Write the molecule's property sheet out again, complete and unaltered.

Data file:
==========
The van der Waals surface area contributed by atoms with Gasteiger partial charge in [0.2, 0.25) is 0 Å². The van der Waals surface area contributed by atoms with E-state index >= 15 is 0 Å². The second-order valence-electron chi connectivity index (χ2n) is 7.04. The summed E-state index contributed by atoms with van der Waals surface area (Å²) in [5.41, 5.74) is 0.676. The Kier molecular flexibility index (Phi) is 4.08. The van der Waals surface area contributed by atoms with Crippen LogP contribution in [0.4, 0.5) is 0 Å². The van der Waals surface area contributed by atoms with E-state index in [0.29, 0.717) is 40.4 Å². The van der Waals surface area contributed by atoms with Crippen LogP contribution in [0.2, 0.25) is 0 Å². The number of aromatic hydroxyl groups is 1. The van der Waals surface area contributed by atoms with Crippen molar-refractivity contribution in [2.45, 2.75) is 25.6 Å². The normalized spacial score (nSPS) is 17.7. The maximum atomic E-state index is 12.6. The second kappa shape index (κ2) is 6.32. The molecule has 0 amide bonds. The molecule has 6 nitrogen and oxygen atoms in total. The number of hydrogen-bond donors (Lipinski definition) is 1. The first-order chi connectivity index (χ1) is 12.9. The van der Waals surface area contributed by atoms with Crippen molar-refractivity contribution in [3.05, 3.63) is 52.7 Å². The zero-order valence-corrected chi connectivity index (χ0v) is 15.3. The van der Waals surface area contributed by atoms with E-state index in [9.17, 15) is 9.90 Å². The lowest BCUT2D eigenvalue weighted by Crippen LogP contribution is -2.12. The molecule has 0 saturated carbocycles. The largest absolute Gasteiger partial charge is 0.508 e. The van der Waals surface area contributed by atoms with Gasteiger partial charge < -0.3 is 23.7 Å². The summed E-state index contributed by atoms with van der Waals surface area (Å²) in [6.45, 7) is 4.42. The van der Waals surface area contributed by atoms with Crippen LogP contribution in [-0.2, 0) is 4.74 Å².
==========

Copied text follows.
The van der Waals surface area contributed by atoms with Gasteiger partial charge in [0.2, 0.25) is 0 Å². The van der Waals surface area contributed by atoms with E-state index >= 15 is 0 Å². The second-order valence-electron chi connectivity index (χ2n) is 7.04. The summed E-state index contributed by atoms with van der Waals surface area (Å²) in [5.41, 5.74) is 0.676. The Kier molecular flexibility index (Phi) is 4.08. The van der Waals surface area contributed by atoms with Crippen LogP contribution in [0.4, 0.5) is 0 Å². The van der Waals surface area contributed by atoms with E-state index in [0.29, 0.717) is 40.4 Å². The van der Waals surface area contributed by atoms with Crippen LogP contribution in [0.2, 0.25) is 0 Å². The number of aromatic hydroxyl groups is 1. The van der Waals surface area contributed by atoms with Crippen molar-refractivity contribution in [2.45, 2.75) is 25.6 Å². The normalized spacial score (nSPS) is 17.7. The maximum atomic E-state index is 12.6. The second kappa shape index (κ2) is 6.32. The molecule has 0 amide bonds. The molecule has 6 nitrogen and oxygen atoms in total. The number of hydrogen-bond donors (Lipinski definition) is 1. The first-order chi connectivity index (χ1) is 12.9. The van der Waals surface area contributed by atoms with Crippen molar-refractivity contribution in [3.05, 3.63) is 52.7 Å². The zero-order valence-corrected chi connectivity index (χ0v) is 15.3. The van der Waals surface area contributed by atoms with E-state index in [9.17, 15) is 9.90 Å². The lowest BCUT2D eigenvalue weighted by Crippen LogP contribution is -2.12. The molecule has 0 saturated carbocycles. The largest absolute Gasteiger partial charge is 0.508 e. The van der Waals surface area contributed by atoms with Gasteiger partial charge < -0.3 is 23.7 Å². The summed E-state index contributed by atoms with van der Waals surface area (Å²) in [6.45, 7) is 4.42. The van der Waals surface area contributed by atoms with Crippen LogP contribution in [-0.2, 0) is 4.74 Å².